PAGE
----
Captivating Cishan District

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2018/04/30 第255期  |  訂閱/退訂  |  看歷史報份

主  題 Captivating Cishan District

活動快遞 一碼在手,既環保又便利

 

Captivating Cishan District

◎English translation: Hou Ya-ting ◎Photos courtesy of CHSG Studio

 

 Cishan District has been known as Kaohsiung’s banana region since Japanese colonial times. It maintains the prestigious title of “Taiwan’s Banana Kingdom” and is the largest banana producer in the country. In the past, the trade also brought local residents substantial affluence. However, these days, sales have decreased, so residents have come up with innovative ways to revive the region’s economy. They often host various cultural events and have been augmenting its banana trade with a variety of products. Cishan District has begun to thrive again by making the banana industry more creative and creating authentic regional experiences for visitors to enjoy. Cishan is made up of a number of communities including the Sugar Refinery, Nansheng, Nansin and Dashan.

 During the Cing-dynasty, when Kangsi was Emperor, Cishan District was only inhabited by the indigenous Pingpu Tribe. The Hoklo (today’s Taiwanese) and Hakka people then began migrating to the area. At that time, Cishan was a hub for travelers going from Pingtung to Tainan. There were also many legends about the region. One was about a local grandmother who would sell sweet potato soup to travelers, out of a simple tent that she had set up adjacent to one of the Earth God temples. The grandmother became so famous that Cishan earned the nickname, “Sweet Potato Tent”.

 At the height of its banana trade, during the 1960s, Cishan’s banana fields reached 4,000 hectares. At that time, Japan imported 90% of its bananas from Taiwan, which mostly came from Cishan. It has the perfect make-up for banana farming, with an annual rainfall of 1,500 to 2,000 millimeters and average temperatures between 25 to 30 degrees Celsius. The Nancihsian River provides the source for the region’s irrigation system, and the land is rich and fertile because of the Gaoping River’s Alluvium deposits. All these factors contribute to Cishan’s sweet premium bananas.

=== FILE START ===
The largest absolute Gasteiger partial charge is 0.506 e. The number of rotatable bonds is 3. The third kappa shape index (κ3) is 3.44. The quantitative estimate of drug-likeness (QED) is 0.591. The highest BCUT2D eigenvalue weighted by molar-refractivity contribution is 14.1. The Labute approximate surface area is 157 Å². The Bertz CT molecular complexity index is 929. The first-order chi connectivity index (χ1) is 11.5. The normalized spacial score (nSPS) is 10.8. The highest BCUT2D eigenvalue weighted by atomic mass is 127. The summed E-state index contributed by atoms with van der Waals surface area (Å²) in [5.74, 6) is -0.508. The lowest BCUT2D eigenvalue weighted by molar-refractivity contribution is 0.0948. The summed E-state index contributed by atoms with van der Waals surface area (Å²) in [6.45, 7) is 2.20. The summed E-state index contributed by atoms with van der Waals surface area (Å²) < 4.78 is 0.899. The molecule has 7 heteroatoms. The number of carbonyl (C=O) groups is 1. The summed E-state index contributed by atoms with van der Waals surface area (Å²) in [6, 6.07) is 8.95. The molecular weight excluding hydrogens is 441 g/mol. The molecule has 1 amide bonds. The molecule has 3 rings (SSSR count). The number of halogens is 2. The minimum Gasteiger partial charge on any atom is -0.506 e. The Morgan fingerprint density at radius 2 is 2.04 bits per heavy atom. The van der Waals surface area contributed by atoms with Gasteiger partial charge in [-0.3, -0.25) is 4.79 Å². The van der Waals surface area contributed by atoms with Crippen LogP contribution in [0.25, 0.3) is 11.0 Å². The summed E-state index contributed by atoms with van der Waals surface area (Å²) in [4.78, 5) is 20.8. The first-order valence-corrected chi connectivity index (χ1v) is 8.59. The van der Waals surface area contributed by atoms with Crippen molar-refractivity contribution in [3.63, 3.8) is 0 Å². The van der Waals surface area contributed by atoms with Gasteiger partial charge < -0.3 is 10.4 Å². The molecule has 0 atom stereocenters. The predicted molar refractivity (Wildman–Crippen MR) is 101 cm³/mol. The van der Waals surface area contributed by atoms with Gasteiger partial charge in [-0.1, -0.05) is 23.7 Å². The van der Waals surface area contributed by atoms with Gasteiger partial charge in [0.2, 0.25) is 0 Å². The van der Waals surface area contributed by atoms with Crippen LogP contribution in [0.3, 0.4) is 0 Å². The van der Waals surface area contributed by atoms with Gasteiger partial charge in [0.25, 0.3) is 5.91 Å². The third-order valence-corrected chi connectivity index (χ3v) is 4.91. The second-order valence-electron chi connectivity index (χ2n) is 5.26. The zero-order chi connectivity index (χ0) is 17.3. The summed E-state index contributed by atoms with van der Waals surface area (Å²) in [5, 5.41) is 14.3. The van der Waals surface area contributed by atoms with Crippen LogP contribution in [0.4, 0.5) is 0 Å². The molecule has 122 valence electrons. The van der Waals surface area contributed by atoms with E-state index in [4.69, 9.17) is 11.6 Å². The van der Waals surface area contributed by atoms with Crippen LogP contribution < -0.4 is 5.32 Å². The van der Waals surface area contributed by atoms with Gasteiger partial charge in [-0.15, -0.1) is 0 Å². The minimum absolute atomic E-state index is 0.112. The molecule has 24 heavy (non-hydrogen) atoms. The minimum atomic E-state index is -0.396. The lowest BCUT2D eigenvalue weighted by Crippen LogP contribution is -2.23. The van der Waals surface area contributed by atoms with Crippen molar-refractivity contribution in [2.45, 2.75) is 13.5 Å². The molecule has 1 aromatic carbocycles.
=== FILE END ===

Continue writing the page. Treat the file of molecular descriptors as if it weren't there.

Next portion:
Today however, Taiwan’s banana industry is facing fierce competition from the Philippines, which has taken over the banana market share in Japan. This has impacted the domestic industry, which has been struggling to overcome excessive banana production. It was also recently devastated by a yellow leaf disease. Therefore, Cishan’s banana farmers have had to develop new channels to promote their crops. These days they also host events and welcome groups that come up on field trips.

※Cishan Old Street

 During the 1960s, the banana industry made up one third of Taiwan’s export profits; the banana trade brought local residents substantial affluence, which can be witnessed in the unique architectural design seen on the buildings along Cishan Old Street. The local residents invested their wealth into trendy western-style houses that they built throughout the thriving center of town. The fusion style of architecture is reflected in the shops and traditional family homes that line the Old Street, each exhibiting their own unique crest.

 Cishan Old Street is one of its most popular tourist destinations. During the Japanese colonial period it also functioned as Cishan’s political center. Visitors can witness where it got the nickname of “Cishan’s Stone Arcade” through its history and distinct architecture. Cishan Old Street has an arch-like-arcade-corridor, which was developed when the town center began to thrive.